The provisions of law regulating a subsequent impossibility of performance cannot be applied here, as the performance will be possible later, once the restrictions are lifted. Therefore, suspending classes and resuming them after the measures end is a lawful solution, and a rather common one in the market.
Depending on the specific conditions under which the course attendance or membership was arranged, customers may have the right to terminate the contract or withdraw from it. This must always be assessed on a case-by-case basis.
I have booked a vacation that will probably not take place under the circumstances. What shall I do?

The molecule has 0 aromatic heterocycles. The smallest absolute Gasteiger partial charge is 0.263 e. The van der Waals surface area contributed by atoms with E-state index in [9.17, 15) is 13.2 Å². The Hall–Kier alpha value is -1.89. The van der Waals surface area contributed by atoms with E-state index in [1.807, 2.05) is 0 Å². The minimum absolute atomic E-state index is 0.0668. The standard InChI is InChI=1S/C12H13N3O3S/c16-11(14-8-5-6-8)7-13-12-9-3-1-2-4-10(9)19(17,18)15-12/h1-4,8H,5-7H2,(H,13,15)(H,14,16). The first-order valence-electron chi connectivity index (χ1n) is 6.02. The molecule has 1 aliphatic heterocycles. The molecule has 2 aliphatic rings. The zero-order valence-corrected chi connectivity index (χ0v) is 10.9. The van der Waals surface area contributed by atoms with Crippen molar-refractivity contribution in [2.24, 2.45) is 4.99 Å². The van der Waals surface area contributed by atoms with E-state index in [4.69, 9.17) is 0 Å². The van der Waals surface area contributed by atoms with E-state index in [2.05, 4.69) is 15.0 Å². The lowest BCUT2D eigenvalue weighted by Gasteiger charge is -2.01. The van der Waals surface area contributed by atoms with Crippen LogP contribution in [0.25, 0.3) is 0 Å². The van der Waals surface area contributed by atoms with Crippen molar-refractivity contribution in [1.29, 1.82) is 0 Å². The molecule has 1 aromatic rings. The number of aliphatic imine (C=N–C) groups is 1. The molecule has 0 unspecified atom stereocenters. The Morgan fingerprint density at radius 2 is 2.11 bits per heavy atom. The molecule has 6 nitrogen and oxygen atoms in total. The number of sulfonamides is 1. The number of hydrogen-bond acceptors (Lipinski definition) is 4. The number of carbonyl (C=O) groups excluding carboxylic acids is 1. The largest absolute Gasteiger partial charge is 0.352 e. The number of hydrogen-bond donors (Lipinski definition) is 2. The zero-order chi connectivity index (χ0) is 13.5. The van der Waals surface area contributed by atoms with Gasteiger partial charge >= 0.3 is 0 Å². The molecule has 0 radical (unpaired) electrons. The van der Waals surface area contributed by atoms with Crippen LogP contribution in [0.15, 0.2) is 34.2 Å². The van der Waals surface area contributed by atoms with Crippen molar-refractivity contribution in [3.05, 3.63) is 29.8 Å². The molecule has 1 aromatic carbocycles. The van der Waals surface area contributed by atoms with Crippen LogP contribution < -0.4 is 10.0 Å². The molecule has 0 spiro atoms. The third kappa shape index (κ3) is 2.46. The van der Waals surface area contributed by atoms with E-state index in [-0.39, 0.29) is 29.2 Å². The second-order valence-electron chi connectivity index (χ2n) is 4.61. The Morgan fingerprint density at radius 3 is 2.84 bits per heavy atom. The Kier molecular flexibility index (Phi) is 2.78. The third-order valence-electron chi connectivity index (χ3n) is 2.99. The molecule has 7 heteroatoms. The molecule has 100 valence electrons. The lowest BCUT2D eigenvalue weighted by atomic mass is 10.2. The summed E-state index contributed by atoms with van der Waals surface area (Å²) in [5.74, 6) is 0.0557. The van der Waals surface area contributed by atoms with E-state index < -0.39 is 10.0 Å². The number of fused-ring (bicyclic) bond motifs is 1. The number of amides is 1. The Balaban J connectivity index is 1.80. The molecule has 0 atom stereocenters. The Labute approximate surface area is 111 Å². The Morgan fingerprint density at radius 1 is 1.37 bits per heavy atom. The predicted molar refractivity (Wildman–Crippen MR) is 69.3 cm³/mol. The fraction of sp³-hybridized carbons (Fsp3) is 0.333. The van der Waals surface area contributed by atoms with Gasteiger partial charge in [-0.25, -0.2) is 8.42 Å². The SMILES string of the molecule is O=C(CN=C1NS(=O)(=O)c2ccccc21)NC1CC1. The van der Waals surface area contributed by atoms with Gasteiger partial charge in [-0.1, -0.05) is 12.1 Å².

First, it must be clarified what is meant by the term ‘vacation’. Please note that a package tour (typically, a vacation ordered with a travel agency) and accommodation (such as a stay in a hotel) are two different types of contracts, each with a specific regulation in the Civil Code; more precisely, a contract on accommodation is a special type of short-term lease.
Apart from this, it is necessary to also consider the time when the planned vacation is to take place. Situations where travel is to take place now (i.e. under the declared state of emergency) may be viewed differently from vacations planned for summer holidays (although it may be expected that cross-border travel will still be restricted then).
Generally, under the law, a customer may always withdraw from a contract before the commencement of a package tour, while they must bear the costs incurred as a result. These costs are usually covered by a lump-sum compensation (referred to as a cancellation fee), which must be reasonable, and the customer may demand its amount to be supported.